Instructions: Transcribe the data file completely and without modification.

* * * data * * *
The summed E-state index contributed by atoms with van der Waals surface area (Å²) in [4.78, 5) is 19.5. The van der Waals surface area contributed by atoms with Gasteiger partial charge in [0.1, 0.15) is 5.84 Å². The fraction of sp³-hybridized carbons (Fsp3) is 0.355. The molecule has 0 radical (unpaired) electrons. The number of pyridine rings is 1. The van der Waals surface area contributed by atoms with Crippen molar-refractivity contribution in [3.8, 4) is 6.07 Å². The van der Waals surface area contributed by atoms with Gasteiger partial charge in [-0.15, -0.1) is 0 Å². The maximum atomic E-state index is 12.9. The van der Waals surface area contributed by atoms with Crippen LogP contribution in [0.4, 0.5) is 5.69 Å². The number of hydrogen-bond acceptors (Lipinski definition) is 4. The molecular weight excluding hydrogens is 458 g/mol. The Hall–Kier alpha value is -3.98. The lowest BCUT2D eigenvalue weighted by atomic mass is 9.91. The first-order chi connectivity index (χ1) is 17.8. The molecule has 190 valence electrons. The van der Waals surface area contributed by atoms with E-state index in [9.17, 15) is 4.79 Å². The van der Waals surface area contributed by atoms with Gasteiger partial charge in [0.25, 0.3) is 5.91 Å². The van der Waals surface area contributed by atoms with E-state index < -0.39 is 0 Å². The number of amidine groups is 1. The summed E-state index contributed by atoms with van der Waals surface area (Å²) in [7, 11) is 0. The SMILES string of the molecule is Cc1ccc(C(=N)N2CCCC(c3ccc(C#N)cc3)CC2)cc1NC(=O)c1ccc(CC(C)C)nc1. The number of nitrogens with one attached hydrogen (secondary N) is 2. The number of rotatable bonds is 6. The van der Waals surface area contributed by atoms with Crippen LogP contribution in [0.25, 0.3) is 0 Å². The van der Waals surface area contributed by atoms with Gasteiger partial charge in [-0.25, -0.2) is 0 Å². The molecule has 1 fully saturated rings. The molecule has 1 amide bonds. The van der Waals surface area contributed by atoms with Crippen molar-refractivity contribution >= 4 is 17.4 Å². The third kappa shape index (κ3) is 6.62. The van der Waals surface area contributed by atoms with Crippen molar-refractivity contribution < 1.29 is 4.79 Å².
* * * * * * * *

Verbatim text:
The summed E-state index contributed by atoms with van der Waals surface area (Å²) in [4.78, 5) is 19.5. The van der Waals surface area contributed by atoms with Gasteiger partial charge in [0.1, 0.15) is 5.84 Å². The fraction of sp³-hybridized carbons (Fsp3) is 0.355. The molecule has 0 radical (unpaired) electrons. The number of pyridine rings is 1. The van der Waals surface area contributed by atoms with Crippen molar-refractivity contribution in [3.8, 4) is 6.07 Å². The van der Waals surface area contributed by atoms with Gasteiger partial charge in [-0.15, -0.1) is 0 Å². The maximum atomic E-state index is 12.9. The van der Waals surface area contributed by atoms with Crippen LogP contribution in [0.4, 0.5) is 5.69 Å². The number of hydrogen-bond acceptors (Lipinski definition) is 4. The molecular weight excluding hydrogens is 458 g/mol. The Hall–Kier alpha value is -3.98. The lowest BCUT2D eigenvalue weighted by atomic mass is 9.91. The first-order chi connectivity index (χ1) is 17.8. The molecule has 190 valence electrons. The van der Waals surface area contributed by atoms with E-state index in [9.17, 15) is 4.79 Å². The van der Waals surface area contributed by atoms with Gasteiger partial charge in [0.25, 0.3) is 5.91 Å². The van der Waals surface area contributed by atoms with E-state index < -0.39 is 0 Å². The number of amidine groups is 1. The summed E-state index contributed by atoms with van der Waals surface area (Å²) in [7, 11) is 0. The SMILES string of the molecule is Cc1ccc(C(=N)N2CCCC(c3ccc(C#N)cc3)CC2)cc1NC(=O)c1ccc(CC(C)C)nc1. The number of nitrogens with one attached hydrogen (secondary N) is 2. The number of rotatable bonds is 6. The van der Waals surface area contributed by atoms with Crippen LogP contribution in [0.25, 0.3) is 0 Å². The van der Waals surface area contributed by atoms with Gasteiger partial charge in [-0.25, -0.2) is 0 Å². The molecule has 1 fully saturated rings. The molecule has 1 amide bonds. The van der Waals surface area contributed by atoms with Crippen molar-refractivity contribution >= 4 is 17.4 Å². The third kappa shape index (κ3) is 6.62. The van der Waals surface area contributed by atoms with Crippen molar-refractivity contribution < 1.29 is 4.79 Å².